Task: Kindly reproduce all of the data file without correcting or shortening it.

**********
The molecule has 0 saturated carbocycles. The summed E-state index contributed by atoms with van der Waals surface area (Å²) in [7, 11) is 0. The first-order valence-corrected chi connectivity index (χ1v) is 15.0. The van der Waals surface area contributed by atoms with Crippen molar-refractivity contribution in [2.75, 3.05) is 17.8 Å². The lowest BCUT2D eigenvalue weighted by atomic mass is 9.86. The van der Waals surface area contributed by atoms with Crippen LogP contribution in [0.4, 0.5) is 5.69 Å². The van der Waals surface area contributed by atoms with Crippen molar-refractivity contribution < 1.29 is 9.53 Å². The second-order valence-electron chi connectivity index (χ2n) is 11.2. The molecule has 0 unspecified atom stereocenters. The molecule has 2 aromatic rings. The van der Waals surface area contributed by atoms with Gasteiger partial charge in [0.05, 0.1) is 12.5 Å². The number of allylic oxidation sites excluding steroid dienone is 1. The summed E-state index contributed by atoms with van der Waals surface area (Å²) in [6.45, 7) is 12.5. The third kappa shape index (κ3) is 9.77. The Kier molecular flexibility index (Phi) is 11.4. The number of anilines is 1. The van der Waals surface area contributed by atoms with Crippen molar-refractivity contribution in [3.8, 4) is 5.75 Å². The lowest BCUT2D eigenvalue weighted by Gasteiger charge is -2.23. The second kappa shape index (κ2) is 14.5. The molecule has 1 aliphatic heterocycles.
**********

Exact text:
The molecule has 0 saturated carbocycles. The summed E-state index contributed by atoms with van der Waals surface area (Å²) in [7, 11) is 0. The first-order valence-corrected chi connectivity index (χ1v) is 15.0. The van der Waals surface area contributed by atoms with Crippen molar-refractivity contribution in [2.75, 3.05) is 17.8 Å². The lowest BCUT2D eigenvalue weighted by atomic mass is 9.86. The van der Waals surface area contributed by atoms with Crippen LogP contribution in [0.4, 0.5) is 5.69 Å². The van der Waals surface area contributed by atoms with Crippen molar-refractivity contribution < 1.29 is 9.53 Å². The second-order valence-electron chi connectivity index (χ2n) is 11.2. The molecule has 0 unspecified atom stereocenters. The molecule has 2 aromatic rings. The van der Waals surface area contributed by atoms with Gasteiger partial charge in [0.05, 0.1) is 12.5 Å². The number of allylic oxidation sites excluding steroid dienone is 1. The summed E-state index contributed by atoms with van der Waals surface area (Å²) in [6.45, 7) is 12.5. The third kappa shape index (κ3) is 9.77. The Kier molecular flexibility index (Phi) is 11.4. The number of anilines is 1. The van der Waals surface area contributed by atoms with Crippen molar-refractivity contribution in [3.8, 4) is 5.75 Å². The lowest BCUT2D eigenvalue weighted by Gasteiger charge is -2.23. The second kappa shape index (κ2) is 14.5. The molecule has 1 aliphatic heterocycles.